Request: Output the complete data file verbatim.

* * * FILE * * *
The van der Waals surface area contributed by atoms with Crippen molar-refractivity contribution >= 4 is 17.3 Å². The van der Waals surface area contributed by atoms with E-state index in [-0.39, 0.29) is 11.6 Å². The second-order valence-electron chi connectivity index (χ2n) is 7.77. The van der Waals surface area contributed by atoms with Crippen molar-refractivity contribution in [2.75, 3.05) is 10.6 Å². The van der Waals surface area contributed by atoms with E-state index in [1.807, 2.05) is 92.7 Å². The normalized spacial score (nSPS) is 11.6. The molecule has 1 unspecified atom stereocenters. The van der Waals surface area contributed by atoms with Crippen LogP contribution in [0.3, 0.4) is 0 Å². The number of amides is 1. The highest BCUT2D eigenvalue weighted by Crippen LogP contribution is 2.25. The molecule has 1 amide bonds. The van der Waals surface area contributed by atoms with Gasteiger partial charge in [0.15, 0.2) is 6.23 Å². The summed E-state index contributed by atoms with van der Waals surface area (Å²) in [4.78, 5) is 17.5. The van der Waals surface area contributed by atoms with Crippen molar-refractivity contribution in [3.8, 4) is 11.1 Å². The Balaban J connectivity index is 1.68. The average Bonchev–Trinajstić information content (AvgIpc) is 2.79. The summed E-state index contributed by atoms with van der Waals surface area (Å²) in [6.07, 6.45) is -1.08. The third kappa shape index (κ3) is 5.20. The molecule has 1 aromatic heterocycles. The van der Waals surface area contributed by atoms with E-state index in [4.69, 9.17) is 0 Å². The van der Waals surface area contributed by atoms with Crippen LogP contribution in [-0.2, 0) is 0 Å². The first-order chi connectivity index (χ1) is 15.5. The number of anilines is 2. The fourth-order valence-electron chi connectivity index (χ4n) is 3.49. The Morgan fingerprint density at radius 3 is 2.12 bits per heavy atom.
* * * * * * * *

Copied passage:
The van der Waals surface area contributed by atoms with Crippen molar-refractivity contribution >= 4 is 17.3 Å². The van der Waals surface area contributed by atoms with E-state index in [-0.39, 0.29) is 11.6 Å². The second-order valence-electron chi connectivity index (χ2n) is 7.77. The van der Waals surface area contributed by atoms with Crippen molar-refractivity contribution in [2.75, 3.05) is 10.6 Å². The van der Waals surface area contributed by atoms with E-state index in [1.807, 2.05) is 92.7 Å². The normalized spacial score (nSPS) is 11.6. The molecule has 1 unspecified atom stereocenters. The van der Waals surface area contributed by atoms with Crippen LogP contribution in [0.3, 0.4) is 0 Å². The number of amides is 1. The highest BCUT2D eigenvalue weighted by Crippen LogP contribution is 2.25. The molecule has 1 amide bonds. The van der Waals surface area contributed by atoms with Gasteiger partial charge in [0.15, 0.2) is 6.23 Å². The summed E-state index contributed by atoms with van der Waals surface area (Å²) in [4.78, 5) is 17.5. The van der Waals surface area contributed by atoms with Crippen molar-refractivity contribution in [3.8, 4) is 11.1 Å². The Balaban J connectivity index is 1.68. The average Bonchev–Trinajstić information content (AvgIpc) is 2.79. The summed E-state index contributed by atoms with van der Waals surface area (Å²) in [6.07, 6.45) is -1.08. The third kappa shape index (κ3) is 5.20. The molecule has 1 aromatic heterocycles. The van der Waals surface area contributed by atoms with E-state index in [4.69, 9.17) is 0 Å². The van der Waals surface area contributed by atoms with Crippen LogP contribution in [-0.2, 0) is 0 Å². The first-order chi connectivity index (χ1) is 15.5. The number of anilines is 2. The fourth-order valence-electron chi connectivity index (χ4n) is 3.49. The Morgan fingerprint density at radius 3 is 2.12 bits per heavy atom.